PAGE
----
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Team Player: Robert Shiller on Finance as Panacea

November 26, 2013 in Economics

By Mises Updates

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Team Player: Robert Shiller on  Finance as Panacea

 Book Review by John Staddon

Shiller, Robert J. Finance and the Good Society. PrincetonUniversity Press. 2012. 304 pp. 

Yale professor Robert Shiller is one of the most influential economists in the world.  Co-inventor of the oft-cited Case-Shiller index, a measure of trends in house prices, he is author or co-author of several influential books about financial crises.  He shared the 2013 Economics Nobel with Eugene Fama and Lars Peter Hansen.

In 2012 Professor Shiller published a full-throttle apologia for plutocracy: Finance and the Good Society.  FATGS is a reaction to the hostility to finance provoked by the 2007+ crisis.  But rather than being an effective defense, FATGS just underlines what is wrong with present arrangements.

Shiller sees the solution to our still-unfolding problems not as less financial invention, but more: “Ironically, better financial instruments, not less activity in finance, is what we need to reduce the probability of financial crises in the future.”  He adds “There is a high level of public anger about the perceived unfairness of the amounts of money people in finance have been earning, and this anger inhibits innovation: anything new is viewed with suspicion. The political climate may well stifle innovation and prevent financial capitalism from progressing in ways that could benefit all citizens.”

Is he right?  Is financial innovation always good?  Have the American people turned into Luddites, eager to crush creativity and settle into a life of simplistic poverty, uncorrupted by the obscure and self-serving creations of financial engineering?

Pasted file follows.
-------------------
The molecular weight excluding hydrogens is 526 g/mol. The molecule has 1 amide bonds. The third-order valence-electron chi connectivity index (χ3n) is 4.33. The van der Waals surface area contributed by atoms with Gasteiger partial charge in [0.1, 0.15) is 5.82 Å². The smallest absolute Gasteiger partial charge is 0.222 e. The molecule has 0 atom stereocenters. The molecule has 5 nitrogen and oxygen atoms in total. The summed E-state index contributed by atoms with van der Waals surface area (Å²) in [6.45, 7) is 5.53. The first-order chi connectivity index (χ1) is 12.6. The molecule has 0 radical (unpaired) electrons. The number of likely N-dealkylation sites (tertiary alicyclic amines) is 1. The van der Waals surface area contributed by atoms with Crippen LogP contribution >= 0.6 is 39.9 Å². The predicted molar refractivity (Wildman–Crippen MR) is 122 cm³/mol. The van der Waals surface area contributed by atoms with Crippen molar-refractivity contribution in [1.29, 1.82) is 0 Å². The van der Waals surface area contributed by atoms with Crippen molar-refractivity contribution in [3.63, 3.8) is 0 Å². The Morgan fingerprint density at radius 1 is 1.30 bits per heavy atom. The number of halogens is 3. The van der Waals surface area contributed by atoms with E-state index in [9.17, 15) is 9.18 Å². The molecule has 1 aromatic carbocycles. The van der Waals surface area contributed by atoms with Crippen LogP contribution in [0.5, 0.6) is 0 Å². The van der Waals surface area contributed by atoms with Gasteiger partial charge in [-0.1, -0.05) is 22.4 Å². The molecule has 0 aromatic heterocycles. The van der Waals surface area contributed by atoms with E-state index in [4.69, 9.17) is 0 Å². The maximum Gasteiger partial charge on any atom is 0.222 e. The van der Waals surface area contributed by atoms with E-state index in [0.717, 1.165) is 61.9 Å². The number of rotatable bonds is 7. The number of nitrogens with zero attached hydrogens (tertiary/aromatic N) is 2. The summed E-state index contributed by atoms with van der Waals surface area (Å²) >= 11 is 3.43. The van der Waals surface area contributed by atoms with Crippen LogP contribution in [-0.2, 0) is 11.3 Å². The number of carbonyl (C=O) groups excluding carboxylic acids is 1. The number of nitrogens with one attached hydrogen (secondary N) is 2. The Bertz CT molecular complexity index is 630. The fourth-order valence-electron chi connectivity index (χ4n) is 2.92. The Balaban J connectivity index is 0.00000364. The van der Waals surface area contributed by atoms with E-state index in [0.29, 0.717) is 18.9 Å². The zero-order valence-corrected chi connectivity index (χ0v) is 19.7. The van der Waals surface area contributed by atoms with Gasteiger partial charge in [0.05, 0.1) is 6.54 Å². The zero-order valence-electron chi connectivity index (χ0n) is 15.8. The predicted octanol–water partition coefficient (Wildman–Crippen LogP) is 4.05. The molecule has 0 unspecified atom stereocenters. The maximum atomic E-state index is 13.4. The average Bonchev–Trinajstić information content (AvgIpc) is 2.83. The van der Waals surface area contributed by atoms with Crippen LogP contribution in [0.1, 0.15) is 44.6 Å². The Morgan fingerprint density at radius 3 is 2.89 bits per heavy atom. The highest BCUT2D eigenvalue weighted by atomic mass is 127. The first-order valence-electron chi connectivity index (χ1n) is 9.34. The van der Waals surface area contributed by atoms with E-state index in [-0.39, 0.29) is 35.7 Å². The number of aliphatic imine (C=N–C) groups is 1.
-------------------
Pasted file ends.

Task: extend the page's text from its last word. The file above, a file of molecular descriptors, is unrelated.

Yes and yes, says Professor Shiller, who applauds what others deplore in the rise of ‘financial capitalism’ which Shiller describes as “a system in which finance, once the handmaiden of industry, has taken the lead as the engine driving capitalism.”

Finance capitalism, a new name but an old idea, has been unpopular for years.  In the 1930s, especially, right after the Great Depression, the big finance houses, like J. P. Morgan were seen as conspirators against the public interest.  Goldman Sachs, the ‘great vampire squid’ of Rolling Stone’s Matt Taibbi, plays the same role these days.

Some of Shiller’s defense of the financiers is simply puzzling because it is pretty obvious nonsense.  This is what he has to say about securitization – the bundling of hundreds of mortgages into layered bonds that have been sold all over the world:

Securitized mortgages are, in the abstract, a way of solving an information asymmetry problem—more particularly the …read more

Source: MISES INSTITUTE

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